Who Do You Represent?
[Editor's Note: This article is based on the keynote presentation, "Telling a Bigger Story: A New Engagement Paradigm For Better Appeals," held on July 27 at the 2010 Bridge Conference in National Harbor, Md.]
It's 2010, and it's getting easier to tell the story about the people you serve. All you need is a cheap Flip Video camera, a social-media platform and a few solid questions to ask. The story is just waiting to be told.
Unfortunately, it's much harder to tell a story your donors will identify with.
Let's be honest: Storytelling often gets muddled when it comes to the fundraising process. While you're judged by your impact on beneficiaries, it's ultimately your donors that must buy in to your story.
There's the secret to really great fundraising: If you can put yourself in the shoes of your donor, your financial appeal stands a much greater chance of success. Remember that many donors are becoming increasingly cynical, suspicious and exhausted. That's why you need to speak in a more thoughtful manner.
Here is series of questions to help you reinforce the emotional connection and the perceived value of your work.
1) Do I belong here?
That's the first question in the mind of every donor.
One way or another, donors must locate themselves in your story. They must experience a genuine emotional pull that what you do matters to them, personally. It might be the cause itself, a pet project that means something, their relationships to staff members — the possible intersections are endless. It's your job to help connect the dots and determine why people generally get involved.
- Can you describe who most easily identifies with your work?
- What are you doing to remind them of how they belong with you?
- How might you give them something to remember you for?
There are many reasons people are motivated to donate — but the constant is meaning. That is your true currency and the building block of all great stories. How can you create a pride of belonging?
2) What do you stand for?
More than just numbers, donors invest in organizations that reflect their own personal values and worldviews.
In giving to a specific group, they are expressing themselves through the work that you do. Their image of self is bundled with how they direct their giving. When they give to your organization, that's a reflection of who they are — or who they aspire to be. Now, just how are you reinforcing their stories of identity?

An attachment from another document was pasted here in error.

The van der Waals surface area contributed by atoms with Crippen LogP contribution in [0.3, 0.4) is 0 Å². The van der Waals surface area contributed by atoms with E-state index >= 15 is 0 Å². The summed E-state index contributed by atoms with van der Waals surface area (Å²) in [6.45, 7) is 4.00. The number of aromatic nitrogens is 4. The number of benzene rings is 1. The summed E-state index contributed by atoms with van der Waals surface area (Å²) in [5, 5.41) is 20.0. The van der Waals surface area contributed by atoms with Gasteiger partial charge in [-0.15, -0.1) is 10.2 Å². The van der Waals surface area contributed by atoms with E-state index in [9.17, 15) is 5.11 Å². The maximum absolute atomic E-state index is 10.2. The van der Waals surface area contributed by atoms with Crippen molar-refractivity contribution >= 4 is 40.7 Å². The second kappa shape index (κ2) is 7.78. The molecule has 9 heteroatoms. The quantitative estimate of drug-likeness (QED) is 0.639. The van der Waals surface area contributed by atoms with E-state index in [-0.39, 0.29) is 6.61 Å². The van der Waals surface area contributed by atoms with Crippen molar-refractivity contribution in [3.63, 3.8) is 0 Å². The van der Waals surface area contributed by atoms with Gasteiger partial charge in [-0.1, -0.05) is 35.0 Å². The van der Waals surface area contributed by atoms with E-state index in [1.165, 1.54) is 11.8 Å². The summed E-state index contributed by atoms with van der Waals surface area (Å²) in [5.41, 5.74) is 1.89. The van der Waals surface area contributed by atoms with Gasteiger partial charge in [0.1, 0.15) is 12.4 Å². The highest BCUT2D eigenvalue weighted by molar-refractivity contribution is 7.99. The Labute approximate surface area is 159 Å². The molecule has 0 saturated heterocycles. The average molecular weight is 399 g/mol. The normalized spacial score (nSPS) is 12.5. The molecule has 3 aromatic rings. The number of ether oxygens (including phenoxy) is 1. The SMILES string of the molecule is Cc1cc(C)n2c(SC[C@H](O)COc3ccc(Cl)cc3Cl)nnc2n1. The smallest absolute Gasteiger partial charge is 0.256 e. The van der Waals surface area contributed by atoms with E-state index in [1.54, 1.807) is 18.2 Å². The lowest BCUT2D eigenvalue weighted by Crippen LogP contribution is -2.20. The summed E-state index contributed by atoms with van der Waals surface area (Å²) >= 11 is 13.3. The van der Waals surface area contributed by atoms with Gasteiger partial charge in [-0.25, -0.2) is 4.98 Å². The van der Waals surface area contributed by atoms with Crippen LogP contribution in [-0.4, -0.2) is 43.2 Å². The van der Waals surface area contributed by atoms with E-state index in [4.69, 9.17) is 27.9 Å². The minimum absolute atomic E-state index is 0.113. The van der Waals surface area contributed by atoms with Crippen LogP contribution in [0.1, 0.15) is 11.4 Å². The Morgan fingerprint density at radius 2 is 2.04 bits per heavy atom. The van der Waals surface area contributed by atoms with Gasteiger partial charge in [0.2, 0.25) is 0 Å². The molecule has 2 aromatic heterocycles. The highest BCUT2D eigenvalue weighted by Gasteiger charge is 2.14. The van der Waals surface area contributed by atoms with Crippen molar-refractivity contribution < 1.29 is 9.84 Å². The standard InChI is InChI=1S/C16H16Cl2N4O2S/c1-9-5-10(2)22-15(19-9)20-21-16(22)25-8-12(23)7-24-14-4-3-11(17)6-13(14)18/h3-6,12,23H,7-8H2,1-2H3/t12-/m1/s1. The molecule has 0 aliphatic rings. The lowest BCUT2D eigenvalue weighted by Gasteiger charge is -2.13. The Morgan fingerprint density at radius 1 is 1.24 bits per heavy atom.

As a teenager, I remember that Amnesty International left a really big impression on me. The universal desire for freedom is a story that meant something. Perhaps the MTV-style celebrity concerts helped bring the issue to my awareness. Fast-forward to a couple years back — I decided to join as a member. Yet in the course of the following 12 months, Amnesty did a masterful job of completely driving me away from its organization. Its historic message of freedom seemed to have morphed into a dystopian vision of the future. While I still believed in the larger cause, Amnesty's angry view of the world was a far cry from my own. Needless to say, I've yet to renew my contribution. And my letter of feedback to the organization's president went unanswered. What's the lesson for you?
- How do you communicate the philosophy of your organization?
- Does your ethos speak to a narrower or mainstream audience?
- What might you do to evolve your story for greater relevance?
As the saying goes, "The most important things are choosing what's most important." That's why you need to clearly articulate your values — in a manner that attracts more people into the mix.
3) Are you for real?
There are plenty of "worthy" causes. Yet increasingly donors question what organizations are "worthy" of contribution. We all know that duplication and inefficiency are rampant throughout the sector. People more and more question where their money is going and whether they're making the right choices. Being "for real" requires that you demonstrate your authenticity and legitimacy. More than just numbers, it means that you are judged for your knowledge, trust and social capital.
- Why was the organization started (in response to what)?
- What unique approach or knowledge do you have on your issue?
- Who do you truly represent, and how do you prove their support?
Communicating your nonprofit's unique difference is a matter of survival. So while you must paint a picture regarding the scale of impact, it's not just about over-rationalized arguments.
You need to tell a bigger story that inspires the imagination. At the end of the day, are you giving your donors a story they can proudly believe in?
Michael Margolis is president of Get Storied, which advises nonprofits on how to get others to believe in their stories. His work has been featured in Fast Company, Brandweek and Storytelling Magazine, among other sources. Michael is the author of many publications including "Believe Me: A Storytelling Manifesto for Change-Makers and Innovators." Follow him on Twitter at @getstoried.